Excerpt: Lost in Blue is one of those games that appeal to a small niche of gamers a very small niche, in fact. The original proved that some games have a lot to offer below their outer shell which, in this case, seemed to be little more than a repetitive, tiring chore that proved far too constant with its...
Excerpt: Day 1: I'm washed up on a shoreline after the ship I was on was struck by a unforeseen disaster. I'm thirsty, hungry, and tired. I find a coconut on the ground and eat it. It feeds and hydrates me. I search more... I'm famished.
Excerpt: I loved it. I hated it. I still can't make up my mind. Lost in Blue is a rare game: one that has brilliant vision and dismal design choices in perfectly equal amounts. Its good and evil halves are so finely balanced, in fact, that I can't decide whether I should celebrate or revile it.
Excerpt: Two handheld generations ago, in 1999, Konami brought out a game called Survival Kids for the GameBoy Color. The game involved the player controlling a character trying to survive and escape an island on which he had been shipwrecked. The game spawned a sequel, also on GBC, in a similar vein.
Excerpt: I never thought that starving to death could be so much fun. Lost in Blue manages to distill all the fun of being shipwrecked on a deserted island and none of the nasty drawbacks (like, say, dysentery or broken bones) onto one Nintendo DS cart. It starts off simply.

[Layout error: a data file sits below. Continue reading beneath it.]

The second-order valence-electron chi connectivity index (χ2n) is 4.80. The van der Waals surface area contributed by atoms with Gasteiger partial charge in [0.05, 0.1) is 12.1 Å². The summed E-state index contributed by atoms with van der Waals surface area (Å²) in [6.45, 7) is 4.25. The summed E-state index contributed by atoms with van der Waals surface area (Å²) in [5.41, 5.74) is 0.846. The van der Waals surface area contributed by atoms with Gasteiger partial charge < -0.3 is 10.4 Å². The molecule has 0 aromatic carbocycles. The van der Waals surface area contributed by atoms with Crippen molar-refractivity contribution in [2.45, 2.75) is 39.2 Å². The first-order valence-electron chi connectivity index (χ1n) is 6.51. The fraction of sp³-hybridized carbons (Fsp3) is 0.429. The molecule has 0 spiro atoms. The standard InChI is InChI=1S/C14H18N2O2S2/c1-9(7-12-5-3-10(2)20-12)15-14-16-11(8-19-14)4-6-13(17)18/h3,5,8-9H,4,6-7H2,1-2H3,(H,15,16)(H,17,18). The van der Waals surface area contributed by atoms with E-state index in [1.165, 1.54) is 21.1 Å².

Excerpt: Being the RPG aficionado that I like to think of myself as, I try my best to keep up with every RPG release coming up for every game system. I try to play them all in some fashion or another, but at the very least, I try to keep them in my patented List O’ Games (TM).
Excerpt: A game can’t please
everyone that plays it. It’s inevitable that some people will like it,
and some will hate it. In this case, it’s those who hate the randomness
of tasks and the lack of direction that would make people hate it.
Conclusion: While the plot does a nice job of doing nothing, Lost in Blue makes it up in creating a believable environment through it's use of sound. Everything around you feels natural and rather realistic, which gives the game a serious boost in immersing you into the whole experience.